American designer Marvell Lahens has launched an app at NYCxDesign that enables everyday people with no professional training to design a piece of furniture and have it produced and shipped to them within three weeks.
As a parametric design tool, Self allows users to manipulate a 3D model before sending it off to be digitally manufactured using a CNC mill. Currently, the system is in its beta version and restricted to creating a side table in either steel or plywood.
But Lahens says the same logic could soon be used to make a variety of different furniture and homeware pieces from various machinable sheet materials in a bid to democratise the design process.
“That ability to tell someone ‘I designed that myself’, there’s a sense of pride and ownership to that that we don’t get with a lot of things anymore because everything is so mass commercialised and produced,” he told Dezeen.
“You have the same thing as 10 million other people, so there’s this lack of connection to the things that you own.”
Using parametric algorithms, the Self app sets certain constraints for what the furniture piece can look like, which Lahens describes as shape parameters.
In the case of the side table, users are restricted to dimensions of 18 by 18 inches as well as four different leg configurations and six powder-coat colours for the steel version.
But users can have free reign over the tabletop, moulding it into a vast range of different shapes by adding up to 10 points to a polygon and moving them around as desired.
For those who prefer more guidance, there is also the option of picking between two pre-set shape types – one organic, one geometric – and then adjusting the radius of these shapes and the number of points.
“You have to kind of meet people where they’re at,” Lahens said. “When I first started working on this, I involved a lot of other creatives and it was more like: here’s a blank canvas, design something.”
“And that’s just hard. It’s even hard for designers,” he added. “So for the average person who wants to feel involved, you have to give them a starting point.”
These shape parameters can be co-created with different designers to give users different visual languages to work with. In the case of the side tables on display at NYCxDesign, this was American artist Norman Teague but Self has also worked with others including VSCO co-founder Greg Lutze.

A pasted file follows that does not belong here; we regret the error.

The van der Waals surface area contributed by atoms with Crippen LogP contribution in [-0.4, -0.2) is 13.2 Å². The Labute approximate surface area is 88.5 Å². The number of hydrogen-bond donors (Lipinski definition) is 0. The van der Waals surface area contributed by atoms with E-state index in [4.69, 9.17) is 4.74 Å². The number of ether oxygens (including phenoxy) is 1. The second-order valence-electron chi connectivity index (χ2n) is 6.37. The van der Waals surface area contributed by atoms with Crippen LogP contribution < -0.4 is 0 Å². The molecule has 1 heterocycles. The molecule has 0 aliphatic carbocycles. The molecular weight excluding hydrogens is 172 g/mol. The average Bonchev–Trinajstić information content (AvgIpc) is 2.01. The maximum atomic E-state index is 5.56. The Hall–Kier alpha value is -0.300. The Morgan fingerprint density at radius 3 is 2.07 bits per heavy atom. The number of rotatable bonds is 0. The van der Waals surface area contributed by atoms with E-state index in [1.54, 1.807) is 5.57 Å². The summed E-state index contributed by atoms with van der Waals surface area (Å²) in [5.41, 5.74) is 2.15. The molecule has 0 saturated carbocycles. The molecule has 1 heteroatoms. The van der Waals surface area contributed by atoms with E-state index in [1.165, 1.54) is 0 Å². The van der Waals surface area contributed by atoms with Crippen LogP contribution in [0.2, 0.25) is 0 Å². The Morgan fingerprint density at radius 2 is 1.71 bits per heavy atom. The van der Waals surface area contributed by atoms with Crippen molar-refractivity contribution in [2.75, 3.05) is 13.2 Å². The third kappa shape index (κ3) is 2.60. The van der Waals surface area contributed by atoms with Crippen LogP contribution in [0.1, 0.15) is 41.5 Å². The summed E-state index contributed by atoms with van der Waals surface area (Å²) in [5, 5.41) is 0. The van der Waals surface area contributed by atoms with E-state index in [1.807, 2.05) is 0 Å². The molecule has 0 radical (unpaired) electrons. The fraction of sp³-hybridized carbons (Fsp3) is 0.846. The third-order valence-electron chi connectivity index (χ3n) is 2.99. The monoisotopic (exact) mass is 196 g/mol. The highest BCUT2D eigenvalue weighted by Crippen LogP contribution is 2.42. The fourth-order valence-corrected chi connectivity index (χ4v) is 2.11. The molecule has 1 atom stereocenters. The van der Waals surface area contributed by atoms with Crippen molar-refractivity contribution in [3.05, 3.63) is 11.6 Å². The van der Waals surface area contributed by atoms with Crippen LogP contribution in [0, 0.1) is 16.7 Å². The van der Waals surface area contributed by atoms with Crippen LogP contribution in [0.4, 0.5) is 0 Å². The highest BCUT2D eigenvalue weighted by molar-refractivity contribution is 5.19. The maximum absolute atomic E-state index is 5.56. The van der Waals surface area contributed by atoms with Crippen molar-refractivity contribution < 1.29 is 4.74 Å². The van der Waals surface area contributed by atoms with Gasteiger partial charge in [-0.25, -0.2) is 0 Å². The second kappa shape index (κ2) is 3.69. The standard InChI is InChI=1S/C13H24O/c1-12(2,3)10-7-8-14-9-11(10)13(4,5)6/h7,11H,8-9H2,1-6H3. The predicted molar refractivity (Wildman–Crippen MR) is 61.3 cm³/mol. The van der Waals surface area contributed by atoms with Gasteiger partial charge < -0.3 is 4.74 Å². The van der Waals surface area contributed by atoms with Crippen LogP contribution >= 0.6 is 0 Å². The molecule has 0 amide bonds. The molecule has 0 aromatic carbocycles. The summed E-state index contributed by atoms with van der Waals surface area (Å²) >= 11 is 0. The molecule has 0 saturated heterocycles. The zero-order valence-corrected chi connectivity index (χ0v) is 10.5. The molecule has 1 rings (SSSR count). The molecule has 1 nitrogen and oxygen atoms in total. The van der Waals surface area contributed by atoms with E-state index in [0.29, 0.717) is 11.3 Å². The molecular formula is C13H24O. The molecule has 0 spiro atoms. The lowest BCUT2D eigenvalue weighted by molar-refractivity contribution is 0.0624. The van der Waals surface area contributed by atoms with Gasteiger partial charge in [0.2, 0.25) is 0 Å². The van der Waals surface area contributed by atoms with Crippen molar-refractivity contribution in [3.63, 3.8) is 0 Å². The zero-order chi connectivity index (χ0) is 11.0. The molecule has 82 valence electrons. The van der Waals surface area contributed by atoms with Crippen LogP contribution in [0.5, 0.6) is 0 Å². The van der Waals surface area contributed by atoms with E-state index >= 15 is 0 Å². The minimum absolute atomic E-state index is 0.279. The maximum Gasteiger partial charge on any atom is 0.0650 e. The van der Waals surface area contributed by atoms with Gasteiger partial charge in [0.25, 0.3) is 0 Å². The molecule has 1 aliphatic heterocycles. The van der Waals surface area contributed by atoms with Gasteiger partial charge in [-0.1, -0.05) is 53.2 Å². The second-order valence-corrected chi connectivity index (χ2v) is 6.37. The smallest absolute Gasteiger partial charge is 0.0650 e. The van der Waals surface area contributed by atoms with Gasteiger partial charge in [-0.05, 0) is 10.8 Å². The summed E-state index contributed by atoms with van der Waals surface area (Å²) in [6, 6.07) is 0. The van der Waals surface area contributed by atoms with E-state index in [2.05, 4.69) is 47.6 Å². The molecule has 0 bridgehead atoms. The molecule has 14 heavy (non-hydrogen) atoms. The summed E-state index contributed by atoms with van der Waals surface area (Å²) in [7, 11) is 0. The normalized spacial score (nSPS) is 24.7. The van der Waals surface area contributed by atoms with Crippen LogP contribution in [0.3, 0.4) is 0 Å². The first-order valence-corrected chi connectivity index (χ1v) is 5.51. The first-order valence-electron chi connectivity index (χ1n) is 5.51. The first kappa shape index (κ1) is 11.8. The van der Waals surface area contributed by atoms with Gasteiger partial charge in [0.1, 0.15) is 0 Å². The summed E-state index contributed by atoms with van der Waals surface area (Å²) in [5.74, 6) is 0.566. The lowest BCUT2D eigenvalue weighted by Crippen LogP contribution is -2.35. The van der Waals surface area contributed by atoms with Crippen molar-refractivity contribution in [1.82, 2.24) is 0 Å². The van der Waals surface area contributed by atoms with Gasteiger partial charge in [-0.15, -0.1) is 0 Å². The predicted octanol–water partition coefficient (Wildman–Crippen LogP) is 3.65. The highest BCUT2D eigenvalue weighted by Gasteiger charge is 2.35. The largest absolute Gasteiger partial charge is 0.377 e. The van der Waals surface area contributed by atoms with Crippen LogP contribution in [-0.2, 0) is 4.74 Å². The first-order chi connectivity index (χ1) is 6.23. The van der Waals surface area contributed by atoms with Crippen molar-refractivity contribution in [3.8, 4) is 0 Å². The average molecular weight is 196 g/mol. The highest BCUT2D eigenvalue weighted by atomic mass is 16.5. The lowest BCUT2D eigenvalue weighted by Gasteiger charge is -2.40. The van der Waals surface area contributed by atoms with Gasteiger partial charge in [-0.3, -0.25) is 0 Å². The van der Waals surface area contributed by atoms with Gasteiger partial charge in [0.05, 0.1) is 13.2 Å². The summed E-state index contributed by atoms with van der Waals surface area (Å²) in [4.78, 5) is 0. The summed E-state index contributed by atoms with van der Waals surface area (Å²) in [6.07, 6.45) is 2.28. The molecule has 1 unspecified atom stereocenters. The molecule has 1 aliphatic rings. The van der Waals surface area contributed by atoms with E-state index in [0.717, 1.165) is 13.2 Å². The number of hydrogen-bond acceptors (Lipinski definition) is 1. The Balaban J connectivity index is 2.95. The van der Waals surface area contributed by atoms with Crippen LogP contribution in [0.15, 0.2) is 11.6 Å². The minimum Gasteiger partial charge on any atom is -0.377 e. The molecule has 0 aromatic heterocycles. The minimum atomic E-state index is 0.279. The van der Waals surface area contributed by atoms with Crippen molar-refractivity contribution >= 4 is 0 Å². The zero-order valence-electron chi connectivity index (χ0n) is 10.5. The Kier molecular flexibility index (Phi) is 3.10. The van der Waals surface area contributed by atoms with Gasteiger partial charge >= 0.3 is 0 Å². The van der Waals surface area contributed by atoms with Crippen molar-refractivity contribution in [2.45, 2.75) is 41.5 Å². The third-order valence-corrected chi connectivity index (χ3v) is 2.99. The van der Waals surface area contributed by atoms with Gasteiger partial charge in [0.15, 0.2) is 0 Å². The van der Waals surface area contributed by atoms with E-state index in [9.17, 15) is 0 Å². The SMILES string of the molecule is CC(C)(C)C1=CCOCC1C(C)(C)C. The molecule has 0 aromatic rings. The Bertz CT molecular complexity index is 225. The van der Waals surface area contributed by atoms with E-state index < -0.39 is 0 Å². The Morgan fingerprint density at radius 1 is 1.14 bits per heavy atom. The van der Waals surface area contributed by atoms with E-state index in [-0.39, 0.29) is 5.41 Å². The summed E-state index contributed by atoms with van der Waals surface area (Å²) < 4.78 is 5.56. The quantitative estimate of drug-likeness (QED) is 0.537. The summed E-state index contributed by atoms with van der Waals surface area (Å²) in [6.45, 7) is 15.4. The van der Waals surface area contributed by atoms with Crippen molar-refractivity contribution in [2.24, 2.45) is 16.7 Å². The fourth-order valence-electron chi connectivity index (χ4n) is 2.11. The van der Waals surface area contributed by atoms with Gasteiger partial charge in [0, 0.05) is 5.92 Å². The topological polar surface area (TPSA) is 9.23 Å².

The challenge in designing these starting points, according to Lahens, is balancing the freedom of the user with the need for the final piece to fulfil its intended function such as standing up or holding weight.
“What’s interesting for me right now is to design the infrastructure or design the constraints so you can’t make something bad,” he said. “What do we trust people to fuck up but not really fuck up so it can still be a functional thing?”
This sets the tool apart from an AI image generator like Dall-E, which gives the user complete freedom in formulating their brief as it does not have to produce a functioning real-life product and thus generates hugely variable results based on the skill of the briefer.
Ultimately, Self’s user-driven design process produces a 3D model that can be fed directly into the CNC mill in Lahens’ Chicago studio. For a fixed price, the final side table will then be sent off to the user within three weeks.
With accessibility as a guiding star, Lahens is also exploring the possibility of having the pieces manufactured by local maker workshops across the US, with adaptive pricing based on their size and material use.
“So you’d have full visibility,” he said. “If you make an adjustment and the piece gets X amount bigger, therefore the material costs X amount more.”
At NYCxDesign, Teague‘s Self-made side tables were on display alongside various computers, where visitors could trial the software’s beta version and even send their final design off for production.
“One of the happiest moments I’ve had is seeing a child as young as seven unboxing something they’ve designed and that moment of connection when they’re like: holy shit, I made that,” Lahens said.
New York design week hosted a number of other experimental furniture projects this year.
Design if your Self was on show at Sommwhere on Ludlow from 20 to 21 May 2023. For more information about events, exhibitions and talks taking place as part of NYCxDesign, visit Dezeen’s 2023 guide to the festival.